The College of Physicians of Philadelphia, home of The Mutter Museum, is proud to announce another successful year for its Center for Education. Over 30 graduates of the Center for Education's STEM-focused internship programs have been accepted into college and will attend this fall, achieving a combined $2.5m in financial aid and scholarships over four years.
On Wednesday June 13, from 5-30-7:30pm, 22 young Philadelphians will be the 4th group to graduate from the Karabots Junior Fellows program, at a special event at the College, attended by philanthropists and program funders Nicholas and Athena Karabots.
The Karabots Junior Fellows program began in 2009, and is aimed at Philadelphia high school students from underserved communities. The program fosters interest in careers in healthcare and medicine through educational experiences and interaction with a professional network.
The program model has been evaluated by The University of Pennsylvania as demonstrating best educational practices, and inspired three more programs: The Teva Pharmaceuticals Internship for Philadelphia youths affected by violence, Out4STEM which provides LGBTQIA youth with STEM-oriented support in a safe space, and Girls One Diaspora Club for teen girls from Africa or the African diaspora.
11 seniors from the Teva and Out4STEM programs have been accepted to attend college this fall. The Teva students have also been invited to present at the city's Code Red: Battling the Plague of Gun Violence event, on June 21, representing the youth voice of the effects of gun violence.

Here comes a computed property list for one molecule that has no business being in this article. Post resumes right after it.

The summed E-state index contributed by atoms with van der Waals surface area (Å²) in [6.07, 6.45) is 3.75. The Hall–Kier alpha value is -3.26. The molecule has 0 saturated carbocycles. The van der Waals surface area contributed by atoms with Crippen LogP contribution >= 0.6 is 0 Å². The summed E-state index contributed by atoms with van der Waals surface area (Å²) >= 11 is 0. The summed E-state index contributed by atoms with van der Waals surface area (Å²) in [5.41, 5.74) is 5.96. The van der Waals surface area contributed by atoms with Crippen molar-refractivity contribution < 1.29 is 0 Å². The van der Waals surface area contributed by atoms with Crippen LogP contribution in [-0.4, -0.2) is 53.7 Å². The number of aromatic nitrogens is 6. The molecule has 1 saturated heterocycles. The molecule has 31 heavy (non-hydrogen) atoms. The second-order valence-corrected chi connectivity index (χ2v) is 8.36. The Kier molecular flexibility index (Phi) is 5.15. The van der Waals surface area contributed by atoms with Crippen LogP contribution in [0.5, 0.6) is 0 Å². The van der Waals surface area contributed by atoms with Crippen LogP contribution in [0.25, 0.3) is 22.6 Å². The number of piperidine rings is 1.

"More than 80% of students who participate in our programs not only succeed in graduating high school on time, but also succeed in graduating college on time. We are able to give our teens access to professionals and educational experiences they wouldn't be able to get elsewhere," said Jacqui Bowman, Director for Education, "Through our education programs we have helped launch the careers of future physicians, phlebotomists, and physical therapists in Philadelphia and beyond."
WATCH: A special video celebrating 10 years of changing lives through STEM programs.
The College of Physicians of Philadelphia was founded in 1787 by a group of physicians including Dr. Benjamin Rush, a signer of our nation’s Declaration of Independence. It is not an academic organization, as the name suggests, but a not-for-profit educational and cultural institution with the mission of advancing the cause of health while upholding the ideals and heritage of medicine.
The College is home to The Mütter Museum of medical history, The Historical Medical Library, and The Center for Education. The Karabots Junior Fellows Program is made possible through the generous contributions of Nicholas and Athena Karabots and the Karabots Foundation. The Teva Pharmaceuticals Internship program is made possible through a generous grant from Teva Pharmaceutical Industries Ltd.
The Mütter Museum helps the public appreciate the mysteries and beauty of the human body while understanding the history of diagnosis and treatment of disease.